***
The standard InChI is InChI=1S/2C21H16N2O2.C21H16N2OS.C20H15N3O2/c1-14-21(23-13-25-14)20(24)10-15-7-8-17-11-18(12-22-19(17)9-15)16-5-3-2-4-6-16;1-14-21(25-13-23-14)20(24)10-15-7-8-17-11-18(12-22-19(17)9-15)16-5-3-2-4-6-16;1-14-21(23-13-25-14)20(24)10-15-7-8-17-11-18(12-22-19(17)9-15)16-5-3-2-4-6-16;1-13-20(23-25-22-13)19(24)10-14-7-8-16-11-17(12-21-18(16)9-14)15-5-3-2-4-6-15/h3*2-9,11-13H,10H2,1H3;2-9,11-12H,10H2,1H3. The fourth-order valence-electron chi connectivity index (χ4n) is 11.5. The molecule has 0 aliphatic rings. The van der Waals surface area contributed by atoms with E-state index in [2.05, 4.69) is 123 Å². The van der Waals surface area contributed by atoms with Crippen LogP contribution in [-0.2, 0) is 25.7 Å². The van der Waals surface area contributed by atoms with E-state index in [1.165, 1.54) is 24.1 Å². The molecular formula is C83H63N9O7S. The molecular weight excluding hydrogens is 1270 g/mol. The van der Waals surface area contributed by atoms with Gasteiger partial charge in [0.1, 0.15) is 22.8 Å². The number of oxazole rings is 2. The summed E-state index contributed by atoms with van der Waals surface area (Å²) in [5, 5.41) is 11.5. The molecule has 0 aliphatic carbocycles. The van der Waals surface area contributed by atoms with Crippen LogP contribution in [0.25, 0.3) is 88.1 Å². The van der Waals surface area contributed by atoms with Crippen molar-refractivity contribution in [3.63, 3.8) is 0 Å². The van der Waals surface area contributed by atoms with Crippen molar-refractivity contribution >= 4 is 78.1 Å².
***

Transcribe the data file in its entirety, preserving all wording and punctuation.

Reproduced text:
The standard InChI is InChI=1S/2C21H16N2O2.C21H16N2OS.C20H15N3O2/c1-14-21(23-13-25-14)20(24)10-15-7-8-17-11-18(12-22-19(17)9-15)16-5-3-2-4-6-16;1-14-21(25-13-23-14)20(24)10-15-7-8-17-11-18(12-22-19(17)9-15)16-5-3-2-4-6-16;1-14-21(23-13-25-14)20(24)10-15-7-8-17-11-18(12-22-19(17)9-15)16-5-3-2-4-6-16;1-13-20(23-25-22-13)19(24)10-14-7-8-16-11-17(12-21-18(16)9-14)15-5-3-2-4-6-15/h3*2-9,11-13H,10H2,1H3;2-9,11-12H,10H2,1H3. The fourth-order valence-electron chi connectivity index (χ4n) is 11.5. The molecule has 0 aliphatic rings. The van der Waals surface area contributed by atoms with E-state index in [2.05, 4.69) is 123 Å². The van der Waals surface area contributed by atoms with Crippen LogP contribution in [-0.2, 0) is 25.7 Å². The van der Waals surface area contributed by atoms with E-state index in [1.165, 1.54) is 24.1 Å². The molecular formula is C83H63N9O7S. The molecular weight excluding hydrogens is 1270 g/mol. The van der Waals surface area contributed by atoms with Gasteiger partial charge in [0.1, 0.15) is 22.8 Å². The number of oxazole rings is 2. The summed E-state index contributed by atoms with van der Waals surface area (Å²) in [5, 5.41) is 11.5. The molecule has 0 aliphatic carbocycles. The van der Waals surface area contributed by atoms with Crippen LogP contribution in [0.25, 0.3) is 88.1 Å². The van der Waals surface area contributed by atoms with Crippen molar-refractivity contribution in [3.63, 3.8) is 0 Å². The van der Waals surface area contributed by atoms with Crippen molar-refractivity contribution >= 4 is 78.1 Å².